SAN FRANCISCO — Fantastic Negrito, as an artist, lives up to the adjective in his name. The Oakland songwriter and his band lit up the Fillmore with grooves that made dancing irresistible Friday.
The evening served as both an album release show—his sophomore LP, Please Don’t Be Dead, dropped Friday—and a homecoming show. And it became clear quickly that Xavier Dphrepaulezz had only smiling faces in the large crowd of local fans and friends. His set alternated from funk to jazz, rock, blues and more. But one thing he made clear: “[I] didn’t want to be a pop artist,” he said.
On “Nobody Makes Money,” he sang about the hardships of working class people over a funky beat. Well aware of the failures of the American Dream, he had the same message later in his set as he described encounters with people who were working three or more jobs to survive on the song “Hump through the Winter.”
Prior to “A Letter to Fear,” Fantastic Negrito spoke of his distaste for the “gatekeepers” of society, and he hasn’t ever made music to serve them. As his recent success would suggest, he is doing something right. In his songs, he also does not shy away from addressing the struggles of people of color.
“Women who have had to bury their children are the strongest,” he said before continuing into the slow and powerful “Lost in a Crowd.”
With tinkling piano chords weaving in and out of jagged guitar licks, the song set the tone he would continue to espouse in the intro to the following cut, “Rant Rushmore.”
There was also a fair amount of sexual tension in his songs, and at the show. Off and on, Fantastic Negrito would say things like, “We are not in Europe anymore!”—he had just returned from a tour of Europe—and “Shout out to Bay Area Women!” before kicking into “Scary Woman” and “An Honest Man.”
He showed a character of a suave and confident figure, and from what we know of Dphrepaulezz, it’s not really a stretch. Throughout the show, he maintained control with syncopated pauses and swift gestures to his musicians, marking the end of songs.
Fantastic Negrito was acutely aware of his bandmates, roaming the stage to interact with all of them periodically. He also let his bandmates shine, as everyone got a chance to solo. During the set-opening “Bad Guy Necessity,” he invited Candice Antique, of opener Antique Naked Soul, on stage to sing with him. The duo had written the song together, and the cut included a fun call-and-respond line that had the hall singing back, “everyone needs a bad guy to blame.” Following an especially loud ovation, Fantastic Negrito and his band returned for an encore that included new singles “Plastic Hamburgers” and “The Duffler.”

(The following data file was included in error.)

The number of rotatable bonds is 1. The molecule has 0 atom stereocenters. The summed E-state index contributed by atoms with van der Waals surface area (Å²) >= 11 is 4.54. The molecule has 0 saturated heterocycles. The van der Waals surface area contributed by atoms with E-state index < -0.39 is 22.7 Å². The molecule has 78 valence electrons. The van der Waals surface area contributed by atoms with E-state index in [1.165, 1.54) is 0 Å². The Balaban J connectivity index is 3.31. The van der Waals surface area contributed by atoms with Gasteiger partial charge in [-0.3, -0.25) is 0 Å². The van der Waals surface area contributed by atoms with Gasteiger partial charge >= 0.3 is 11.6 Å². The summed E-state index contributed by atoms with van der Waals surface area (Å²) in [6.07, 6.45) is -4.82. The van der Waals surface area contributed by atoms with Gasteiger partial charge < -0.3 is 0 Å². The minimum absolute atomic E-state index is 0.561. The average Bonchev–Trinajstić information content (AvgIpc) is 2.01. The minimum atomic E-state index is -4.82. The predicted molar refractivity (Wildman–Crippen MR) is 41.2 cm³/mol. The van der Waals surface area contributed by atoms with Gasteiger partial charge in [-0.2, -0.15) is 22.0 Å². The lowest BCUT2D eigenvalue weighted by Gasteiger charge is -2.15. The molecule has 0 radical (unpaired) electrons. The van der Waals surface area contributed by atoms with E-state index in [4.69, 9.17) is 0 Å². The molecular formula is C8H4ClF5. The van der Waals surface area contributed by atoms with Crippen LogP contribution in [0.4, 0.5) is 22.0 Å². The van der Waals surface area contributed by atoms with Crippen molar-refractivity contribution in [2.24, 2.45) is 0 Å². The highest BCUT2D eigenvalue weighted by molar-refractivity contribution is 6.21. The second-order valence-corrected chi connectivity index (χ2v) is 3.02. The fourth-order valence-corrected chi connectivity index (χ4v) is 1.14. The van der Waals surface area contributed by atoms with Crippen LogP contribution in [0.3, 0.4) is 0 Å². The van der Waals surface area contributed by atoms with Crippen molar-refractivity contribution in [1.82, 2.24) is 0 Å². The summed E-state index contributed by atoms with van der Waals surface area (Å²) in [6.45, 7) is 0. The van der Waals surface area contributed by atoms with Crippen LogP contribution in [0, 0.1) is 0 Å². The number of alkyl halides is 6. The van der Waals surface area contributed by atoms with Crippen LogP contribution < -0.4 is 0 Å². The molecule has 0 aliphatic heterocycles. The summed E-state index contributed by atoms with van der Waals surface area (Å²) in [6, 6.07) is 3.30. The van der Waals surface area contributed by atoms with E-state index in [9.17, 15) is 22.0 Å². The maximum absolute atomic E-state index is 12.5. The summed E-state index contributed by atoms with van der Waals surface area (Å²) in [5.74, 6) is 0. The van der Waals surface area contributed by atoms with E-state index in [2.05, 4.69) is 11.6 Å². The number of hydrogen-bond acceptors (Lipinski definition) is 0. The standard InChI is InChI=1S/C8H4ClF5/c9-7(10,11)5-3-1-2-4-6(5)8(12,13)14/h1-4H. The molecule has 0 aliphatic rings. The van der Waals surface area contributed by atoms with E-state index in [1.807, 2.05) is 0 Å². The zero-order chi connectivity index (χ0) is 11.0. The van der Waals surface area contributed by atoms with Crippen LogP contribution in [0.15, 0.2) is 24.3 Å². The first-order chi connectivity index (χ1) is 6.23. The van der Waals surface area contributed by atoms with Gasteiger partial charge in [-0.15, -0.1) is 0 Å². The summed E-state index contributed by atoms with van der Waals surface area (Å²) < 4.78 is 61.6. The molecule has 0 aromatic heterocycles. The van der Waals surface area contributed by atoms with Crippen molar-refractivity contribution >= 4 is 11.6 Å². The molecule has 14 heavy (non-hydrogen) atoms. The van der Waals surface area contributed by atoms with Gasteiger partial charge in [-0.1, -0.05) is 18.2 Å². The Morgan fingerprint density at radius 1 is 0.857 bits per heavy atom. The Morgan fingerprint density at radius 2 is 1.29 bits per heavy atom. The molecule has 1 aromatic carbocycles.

Candice Antique, frontwoman of Antique Naked Soul, preceded Fantastic Negrito with a seven-song solo set of groovy funk and jazz. Featuring an electric piano, guitars, drums and two soulful backup singers, the songs she and a backup band performed foreshadowed what was to come for the rest of the evening.
While Antique owned the stage, her bandmates also appeared to be enjoying themselves. Also an Oakland native, she had a lot to say about her experiences as a woman of color. Before performing new feel-good song “Nappy,” about being comfortable within one’s own skin and hair type as a black woman in the U.S., she talked about the discrimination she has faced.
“Never let anyone tell [you] that [you] are not a queen, or that this [hair] is not a crown,” she said.
“Everyone deserves to live their life to their full purpose,” she said before concluding with “Warrior.”
Zack Bateman, who like Antique Naked Soul is a member of the same artist cooperative as Fantastic Negrito, opened the show with a mix of folk and rock. Bateman brought an excited, yet nervous energy to the stage, and said before his song “Po Boy” that he was a bit nervous to play the Fillmore for the first time. His comfort increased as he and his band went on, though. One of his short set’s highlights came early on “White Keys Black Notes (Nothing to Fear),” on which he kept fans engaged with high energy, melodic chord progressions and shouted lyrics that reverberated in the room.
Bateman’s band included his guitarist-singer mother, Edwina Maye; guitarist girlfriend Ashli Ghoul and a flutist who, basically, had a starring role from beginning to end by playing lead melodies, or responding to the bass of the composition rather than noodling for embelishment.